Where Should You Buy Your Bike?

This one’s easy.  A good bike shop.  You will probably pay a bit more for your bike from a good bike shop but the other benefits you will gain are worth much, much more than the extra money you might pay for the bike.

People work at places like Wal-Mart because it’s a job; people work at bike shops because they love bikes.  This makes a big difference if you’re thinking about buying a bike and you don’t know very much about it.  In a bike shop there’s a good chance you will be talking to someone who knows a great deal about bikes and about cycling; at Wal-Mart you will be talking to someone who knows what time his shift ends.  At the bike shop you are much more likely to get answers to your questions that are based on long experience, deep knowledge and a love of cycling.  There is no substitute for that.

How well you are fit to a new bike is one of the most important factors affecting how much you will enjoy the bike.  Most bicycle manufacturers make bicycle frames in a range of standard sizes and the first step in getting a proper bike fit is buying a frame that is the right size for your body.  But that’s just the beginning.  Once you have the proper frame, adjustments have to be made to things like the the height and angle of the seat and how far forward or back it sits atop the seat tube, the height and angle of the handlebars and the distance between the handelbars and the seat.  Very small differences in these adjustments can make very large differences in the comfort of the ride to the point where a badly fit bike can produce both pain and injury.  This is especially important if you have physical limitations like back, knee, hip or ankle problems or carpel tunnel syndrome.  Moreover, as you adjust to riding the bike, your position on the bike is likely to change and the fit will have to be adjusted accordingly.  Bike shops usually have people who know how to fit a bike to the rider and understand how important fit is so they make sure it is done correctly.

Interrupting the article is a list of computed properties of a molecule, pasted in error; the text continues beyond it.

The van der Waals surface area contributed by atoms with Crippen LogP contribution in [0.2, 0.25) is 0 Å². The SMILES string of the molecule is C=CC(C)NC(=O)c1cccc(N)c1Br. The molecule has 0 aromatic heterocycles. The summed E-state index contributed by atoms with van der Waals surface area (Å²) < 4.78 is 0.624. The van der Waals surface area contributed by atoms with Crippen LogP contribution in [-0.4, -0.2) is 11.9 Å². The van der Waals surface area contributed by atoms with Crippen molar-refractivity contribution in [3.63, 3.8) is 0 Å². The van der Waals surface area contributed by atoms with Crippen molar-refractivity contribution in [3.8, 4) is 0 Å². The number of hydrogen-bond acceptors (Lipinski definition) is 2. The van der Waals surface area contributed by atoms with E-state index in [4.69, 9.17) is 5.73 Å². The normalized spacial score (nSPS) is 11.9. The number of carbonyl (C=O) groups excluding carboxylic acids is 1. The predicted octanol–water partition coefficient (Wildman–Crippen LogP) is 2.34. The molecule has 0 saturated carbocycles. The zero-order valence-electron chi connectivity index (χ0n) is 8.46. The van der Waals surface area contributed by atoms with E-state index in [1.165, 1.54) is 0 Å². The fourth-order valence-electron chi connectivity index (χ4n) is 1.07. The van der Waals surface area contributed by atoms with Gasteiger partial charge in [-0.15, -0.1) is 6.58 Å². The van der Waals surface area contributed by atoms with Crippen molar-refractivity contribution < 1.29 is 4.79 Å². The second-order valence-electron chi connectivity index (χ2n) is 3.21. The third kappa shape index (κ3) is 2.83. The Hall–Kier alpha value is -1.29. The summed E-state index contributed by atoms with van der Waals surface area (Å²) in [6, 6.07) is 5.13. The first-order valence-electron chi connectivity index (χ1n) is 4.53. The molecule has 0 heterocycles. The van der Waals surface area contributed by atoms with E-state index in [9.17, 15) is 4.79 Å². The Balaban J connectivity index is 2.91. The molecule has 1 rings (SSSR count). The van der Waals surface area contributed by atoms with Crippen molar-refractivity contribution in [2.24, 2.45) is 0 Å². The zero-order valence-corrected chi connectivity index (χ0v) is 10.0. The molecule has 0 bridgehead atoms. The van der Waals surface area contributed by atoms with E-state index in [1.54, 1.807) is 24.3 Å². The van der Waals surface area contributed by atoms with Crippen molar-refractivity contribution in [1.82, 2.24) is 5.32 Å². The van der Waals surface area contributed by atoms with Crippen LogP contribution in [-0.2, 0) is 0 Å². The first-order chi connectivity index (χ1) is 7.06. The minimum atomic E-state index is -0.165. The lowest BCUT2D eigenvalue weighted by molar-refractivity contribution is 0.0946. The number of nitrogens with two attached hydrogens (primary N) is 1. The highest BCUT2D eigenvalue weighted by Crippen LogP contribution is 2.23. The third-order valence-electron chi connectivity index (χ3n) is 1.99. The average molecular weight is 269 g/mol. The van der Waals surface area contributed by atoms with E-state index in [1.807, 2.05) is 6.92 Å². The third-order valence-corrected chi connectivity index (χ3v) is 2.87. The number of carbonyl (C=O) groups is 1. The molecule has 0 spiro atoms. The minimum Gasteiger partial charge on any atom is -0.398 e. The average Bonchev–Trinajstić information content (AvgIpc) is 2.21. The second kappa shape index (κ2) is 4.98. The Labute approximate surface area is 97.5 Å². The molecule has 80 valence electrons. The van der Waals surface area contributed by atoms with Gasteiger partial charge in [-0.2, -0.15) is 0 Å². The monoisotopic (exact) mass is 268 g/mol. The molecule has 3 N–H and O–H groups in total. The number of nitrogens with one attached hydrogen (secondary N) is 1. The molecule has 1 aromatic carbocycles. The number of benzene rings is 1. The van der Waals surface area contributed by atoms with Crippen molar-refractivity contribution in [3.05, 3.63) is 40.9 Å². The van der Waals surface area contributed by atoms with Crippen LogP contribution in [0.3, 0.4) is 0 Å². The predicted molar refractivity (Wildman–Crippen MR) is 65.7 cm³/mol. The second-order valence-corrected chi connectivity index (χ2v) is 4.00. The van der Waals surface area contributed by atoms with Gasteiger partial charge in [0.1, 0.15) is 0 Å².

As you ride your bike it will develop creaks and clicks that you will probably want fixed.  It will also have to have regular tune ups.  No matter how much you ride it’s always a good idea to have a good bike mechanic check it out and tune it up once a year.  Brand new bikes usually need a tune up after the first 50 or 100 miles.  Many bike shops will give you free tune ups if you buy the bike from them.  As time goes on and the miles add up, components on the bike will wear out and have to be replaced and you want able mechanics who know your bike and know how important it is to you to do the work.  Cultivating a good relationship with a good bike shop is one of the most important things you can do to insure months and years of enjoyable cycling.